Shortly after the hearings ended a Brackendowns resident and lawyer representing some of the affected parties, including the Glen Vista Country Club, told News24 that residents were panicking due to the lack of information surrounding the matter.

"People are panicked but I think they're starting to settle down as more information comes through," Marque Fontes said.

"Right now, most people want information. There were a lot of unanswered questions; there is a lot of uncertainty about what exactly are the affected properties...."

He said he had attended a meeting for affected property owners and that about 400 people had showed up with concerns, with most worried about the claim affecting property prices in the area. Most of the residents had resolved to get more information from the commission and to submit their objections and representations on the matter. The deadline for submitting representations was February 4.

"I'm hoping that two things happen, I'm hoping that if there is a legitimate claim, I hope it gets settled. That people who suffered under past racial laws get settled [and secondly] I hope that legitimate properties who shouldn't be subject to the claim, that the commissioner issues a notice withdrawing [those] properties from the claim," Fontes said.

Meanwhile, a representative of the Bakwena said the meeting was a long-awaited step in the right direction.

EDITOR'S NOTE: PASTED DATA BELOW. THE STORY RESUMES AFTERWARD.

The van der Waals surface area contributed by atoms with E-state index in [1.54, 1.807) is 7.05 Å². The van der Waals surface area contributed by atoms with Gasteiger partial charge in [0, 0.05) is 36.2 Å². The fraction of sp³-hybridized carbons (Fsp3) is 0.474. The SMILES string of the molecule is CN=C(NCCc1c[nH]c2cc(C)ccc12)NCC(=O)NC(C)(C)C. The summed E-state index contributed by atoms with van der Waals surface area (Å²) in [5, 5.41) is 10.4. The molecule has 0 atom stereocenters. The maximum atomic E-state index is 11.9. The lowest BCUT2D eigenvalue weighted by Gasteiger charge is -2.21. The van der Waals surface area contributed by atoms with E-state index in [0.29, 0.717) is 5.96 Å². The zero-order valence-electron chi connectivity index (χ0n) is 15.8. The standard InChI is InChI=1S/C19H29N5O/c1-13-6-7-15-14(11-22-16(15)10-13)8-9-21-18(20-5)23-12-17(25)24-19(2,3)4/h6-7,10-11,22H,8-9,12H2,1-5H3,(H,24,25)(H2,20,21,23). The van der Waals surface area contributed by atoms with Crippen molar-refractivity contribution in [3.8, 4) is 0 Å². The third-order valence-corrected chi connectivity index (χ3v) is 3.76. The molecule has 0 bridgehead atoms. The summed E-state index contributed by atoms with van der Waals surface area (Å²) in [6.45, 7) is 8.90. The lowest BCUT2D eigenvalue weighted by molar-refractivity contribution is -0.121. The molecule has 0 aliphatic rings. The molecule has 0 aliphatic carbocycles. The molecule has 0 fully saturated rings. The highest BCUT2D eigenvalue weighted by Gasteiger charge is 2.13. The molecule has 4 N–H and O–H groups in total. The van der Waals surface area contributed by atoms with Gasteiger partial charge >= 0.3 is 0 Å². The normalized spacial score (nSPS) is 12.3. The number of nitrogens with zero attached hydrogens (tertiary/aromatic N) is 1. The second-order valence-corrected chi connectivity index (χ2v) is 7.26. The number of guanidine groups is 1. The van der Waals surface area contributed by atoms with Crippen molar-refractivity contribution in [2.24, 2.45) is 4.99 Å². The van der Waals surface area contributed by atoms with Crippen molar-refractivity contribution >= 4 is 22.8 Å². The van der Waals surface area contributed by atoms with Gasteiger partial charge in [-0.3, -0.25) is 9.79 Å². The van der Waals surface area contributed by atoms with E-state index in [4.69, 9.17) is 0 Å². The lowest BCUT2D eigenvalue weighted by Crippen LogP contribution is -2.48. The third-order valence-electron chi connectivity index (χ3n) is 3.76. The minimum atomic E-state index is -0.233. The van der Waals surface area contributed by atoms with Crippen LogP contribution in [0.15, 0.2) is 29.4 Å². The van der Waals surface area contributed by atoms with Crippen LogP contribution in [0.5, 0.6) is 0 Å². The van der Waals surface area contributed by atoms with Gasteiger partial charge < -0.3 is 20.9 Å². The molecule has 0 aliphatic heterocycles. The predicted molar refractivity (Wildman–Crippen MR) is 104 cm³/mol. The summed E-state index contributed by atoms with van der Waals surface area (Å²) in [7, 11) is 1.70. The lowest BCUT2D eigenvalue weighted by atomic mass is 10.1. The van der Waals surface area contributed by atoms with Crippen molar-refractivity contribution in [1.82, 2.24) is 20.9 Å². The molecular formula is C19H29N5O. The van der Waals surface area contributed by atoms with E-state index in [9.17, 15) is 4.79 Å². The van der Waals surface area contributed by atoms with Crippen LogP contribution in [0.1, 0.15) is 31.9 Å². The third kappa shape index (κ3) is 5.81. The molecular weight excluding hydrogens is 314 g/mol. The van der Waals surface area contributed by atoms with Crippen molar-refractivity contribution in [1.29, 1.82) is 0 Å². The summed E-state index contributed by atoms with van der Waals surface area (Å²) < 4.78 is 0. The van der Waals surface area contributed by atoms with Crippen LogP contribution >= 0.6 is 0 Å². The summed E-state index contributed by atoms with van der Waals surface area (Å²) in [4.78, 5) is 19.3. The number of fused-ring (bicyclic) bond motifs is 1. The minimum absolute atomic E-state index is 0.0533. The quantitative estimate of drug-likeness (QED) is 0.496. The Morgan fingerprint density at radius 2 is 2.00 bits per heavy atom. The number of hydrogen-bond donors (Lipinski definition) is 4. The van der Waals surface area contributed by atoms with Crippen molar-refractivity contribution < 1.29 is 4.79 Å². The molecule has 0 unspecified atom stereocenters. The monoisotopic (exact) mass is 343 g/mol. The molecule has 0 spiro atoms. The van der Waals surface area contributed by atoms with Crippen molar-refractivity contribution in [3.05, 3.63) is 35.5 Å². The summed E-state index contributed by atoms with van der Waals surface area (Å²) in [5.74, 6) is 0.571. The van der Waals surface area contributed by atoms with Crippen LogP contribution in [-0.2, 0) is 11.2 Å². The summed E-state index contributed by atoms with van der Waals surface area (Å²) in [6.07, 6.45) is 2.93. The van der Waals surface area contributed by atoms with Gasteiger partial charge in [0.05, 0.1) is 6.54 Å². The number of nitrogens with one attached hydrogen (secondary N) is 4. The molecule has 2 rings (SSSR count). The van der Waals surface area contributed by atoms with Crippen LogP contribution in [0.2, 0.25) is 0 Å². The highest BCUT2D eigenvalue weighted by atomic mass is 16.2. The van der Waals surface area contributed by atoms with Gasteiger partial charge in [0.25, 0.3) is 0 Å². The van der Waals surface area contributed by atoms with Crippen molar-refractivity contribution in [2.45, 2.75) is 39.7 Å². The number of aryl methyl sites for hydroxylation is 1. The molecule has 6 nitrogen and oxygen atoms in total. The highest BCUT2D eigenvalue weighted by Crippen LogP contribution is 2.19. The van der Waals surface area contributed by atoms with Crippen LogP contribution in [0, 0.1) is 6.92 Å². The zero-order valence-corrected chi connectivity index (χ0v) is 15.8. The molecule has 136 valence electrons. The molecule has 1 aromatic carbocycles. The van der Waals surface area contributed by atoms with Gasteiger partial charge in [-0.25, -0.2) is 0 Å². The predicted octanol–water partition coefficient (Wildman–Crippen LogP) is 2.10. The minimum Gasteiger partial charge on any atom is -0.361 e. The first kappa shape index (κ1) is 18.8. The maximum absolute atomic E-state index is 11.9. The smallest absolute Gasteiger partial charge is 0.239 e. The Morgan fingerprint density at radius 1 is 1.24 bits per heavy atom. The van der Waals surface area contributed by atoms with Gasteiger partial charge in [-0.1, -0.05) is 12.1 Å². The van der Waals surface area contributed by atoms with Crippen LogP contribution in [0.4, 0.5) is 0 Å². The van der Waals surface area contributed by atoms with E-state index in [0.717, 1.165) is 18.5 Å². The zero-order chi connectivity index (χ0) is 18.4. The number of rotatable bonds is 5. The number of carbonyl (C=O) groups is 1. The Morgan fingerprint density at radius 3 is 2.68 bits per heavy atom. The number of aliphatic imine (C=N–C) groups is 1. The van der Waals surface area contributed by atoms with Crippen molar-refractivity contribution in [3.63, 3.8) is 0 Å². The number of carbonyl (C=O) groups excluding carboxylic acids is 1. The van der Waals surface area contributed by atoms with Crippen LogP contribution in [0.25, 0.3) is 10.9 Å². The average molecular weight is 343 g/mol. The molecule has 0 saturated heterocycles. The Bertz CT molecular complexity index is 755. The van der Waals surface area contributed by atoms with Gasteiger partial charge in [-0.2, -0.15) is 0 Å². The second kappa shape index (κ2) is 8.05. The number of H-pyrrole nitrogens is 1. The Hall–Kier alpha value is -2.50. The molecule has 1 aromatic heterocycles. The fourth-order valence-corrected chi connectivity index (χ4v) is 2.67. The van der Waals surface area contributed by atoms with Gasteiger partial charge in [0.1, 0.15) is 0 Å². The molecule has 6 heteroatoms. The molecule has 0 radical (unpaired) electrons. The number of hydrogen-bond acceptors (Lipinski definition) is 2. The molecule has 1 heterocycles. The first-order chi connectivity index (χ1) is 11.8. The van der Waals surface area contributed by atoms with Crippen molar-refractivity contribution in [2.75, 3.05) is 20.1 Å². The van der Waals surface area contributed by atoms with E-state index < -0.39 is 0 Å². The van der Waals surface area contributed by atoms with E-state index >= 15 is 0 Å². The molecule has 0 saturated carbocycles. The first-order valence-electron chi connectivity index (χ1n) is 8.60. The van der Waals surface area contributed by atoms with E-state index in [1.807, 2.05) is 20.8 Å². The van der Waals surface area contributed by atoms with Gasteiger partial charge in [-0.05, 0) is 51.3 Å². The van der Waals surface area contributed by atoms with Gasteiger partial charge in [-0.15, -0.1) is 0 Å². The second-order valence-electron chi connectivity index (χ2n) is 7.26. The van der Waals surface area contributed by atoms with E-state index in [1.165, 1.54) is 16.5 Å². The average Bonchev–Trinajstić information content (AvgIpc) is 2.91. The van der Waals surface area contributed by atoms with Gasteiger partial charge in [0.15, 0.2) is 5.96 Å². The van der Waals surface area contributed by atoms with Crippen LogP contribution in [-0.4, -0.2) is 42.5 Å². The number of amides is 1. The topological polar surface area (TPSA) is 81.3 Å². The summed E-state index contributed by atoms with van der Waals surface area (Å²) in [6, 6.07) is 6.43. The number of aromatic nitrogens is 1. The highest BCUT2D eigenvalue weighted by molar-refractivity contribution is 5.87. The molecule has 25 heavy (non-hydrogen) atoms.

"We are very much happy that at least we are entering into a different phase into our claim on our ancestors' land," Abisael Mogagabe told News24 after the meeting concluded.

'No regard for pain and suffering'

"Previously we've gone through quite a lot of disappointment, we've gone through hurtful moments through the hands of the officials of the Land Claims Commission and for us it's a great relief that at this stage we are talking about the issues relating to the gazetting of the land."

However, Mogagabe, who is secretary general of the Bakwena, said it had been disheartening for him and others representing the Bakwena to only hear about the rights of the current and affected property owners.

"At one stage while we were sitting and listening to everybody talking, we noted that the rights of everybody had been mentioned but the rights of the claimants have never been mentioned.

"All the landowners and affected parties who have been making statements in this room today, none of them had any regard to the pain and suffering that the Bakwena have suffered. It's a bit disturbing," Mogagabe said.

He said the Bakwena, who consist of three main branches, have between 20 000 to 30 000 members scattered across the country.

He said although they were breathing a sigh of relief that their claim was now being addressed, what was more important was what compensation would they receive as a result.

"For us...most important is that the wealth that we have lost through many generations, we will at a particular stage be able to [re]build it.

"It might not be as big as it would have been [if] the land had not been taken [but] at least we will be able to start that phase where we ensure that every descendant of Mare a Phogole is wealthy going into the future."

Read more on:    johannesburg  |  land claims